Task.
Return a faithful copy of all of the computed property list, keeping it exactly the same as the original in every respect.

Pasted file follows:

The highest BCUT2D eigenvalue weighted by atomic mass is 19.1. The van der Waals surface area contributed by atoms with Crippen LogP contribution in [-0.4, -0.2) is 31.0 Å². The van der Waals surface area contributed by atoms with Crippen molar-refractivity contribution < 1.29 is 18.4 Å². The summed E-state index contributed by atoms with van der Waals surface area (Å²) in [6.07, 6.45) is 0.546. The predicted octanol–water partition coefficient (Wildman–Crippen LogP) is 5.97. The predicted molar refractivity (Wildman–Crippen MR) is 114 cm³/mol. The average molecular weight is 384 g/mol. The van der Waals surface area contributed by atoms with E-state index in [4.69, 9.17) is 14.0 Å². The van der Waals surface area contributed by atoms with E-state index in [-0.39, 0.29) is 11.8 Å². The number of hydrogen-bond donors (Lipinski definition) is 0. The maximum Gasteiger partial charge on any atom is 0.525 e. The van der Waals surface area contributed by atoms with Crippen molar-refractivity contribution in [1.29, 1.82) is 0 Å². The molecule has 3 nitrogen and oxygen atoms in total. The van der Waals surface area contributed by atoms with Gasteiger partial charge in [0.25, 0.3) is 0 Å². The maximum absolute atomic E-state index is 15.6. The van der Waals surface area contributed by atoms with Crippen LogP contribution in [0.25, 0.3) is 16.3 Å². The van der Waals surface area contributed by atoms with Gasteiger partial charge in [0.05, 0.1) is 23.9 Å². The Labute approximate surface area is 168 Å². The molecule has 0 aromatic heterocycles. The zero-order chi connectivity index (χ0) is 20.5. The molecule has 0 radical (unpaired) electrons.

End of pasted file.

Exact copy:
The highest BCUT2D eigenvalue weighted by atomic mass is 19.1. The van der Waals surface area contributed by atoms with Crippen LogP contribution in [-0.4, -0.2) is 31.0 Å². The van der Waals surface area contributed by atoms with Crippen molar-refractivity contribution < 1.29 is 18.4 Å². The summed E-state index contributed by atoms with van der Waals surface area (Å²) in [6.07, 6.45) is 0.546. The predicted octanol–water partition coefficient (Wildman–Crippen LogP) is 5.97. The predicted molar refractivity (Wildman–Crippen MR) is 114 cm³/mol. The average molecular weight is 384 g/mol. The van der Waals surface area contributed by atoms with E-state index in [4.69, 9.17) is 14.0 Å². The van der Waals surface area contributed by atoms with E-state index in [-0.39, 0.29) is 11.8 Å². The number of hydrogen-bond donors (Lipinski definition) is 0. The maximum Gasteiger partial charge on any atom is 0.525 e. The van der Waals surface area contributed by atoms with Crippen molar-refractivity contribution in [1.29, 1.82) is 0 Å². The molecule has 3 nitrogen and oxygen atoms in total. The van der Waals surface area contributed by atoms with Gasteiger partial charge in [0.25, 0.3) is 0 Å². The maximum absolute atomic E-state index is 15.6. The van der Waals surface area contributed by atoms with Crippen LogP contribution in [0.25, 0.3) is 16.3 Å². The van der Waals surface area contributed by atoms with Gasteiger partial charge in [0.05, 0.1) is 23.9 Å². The Labute approximate surface area is 168 Å². The molecule has 0 aromatic heterocycles. The zero-order chi connectivity index (χ0) is 20.5. The molecule has 0 radical (unpaired) electrons.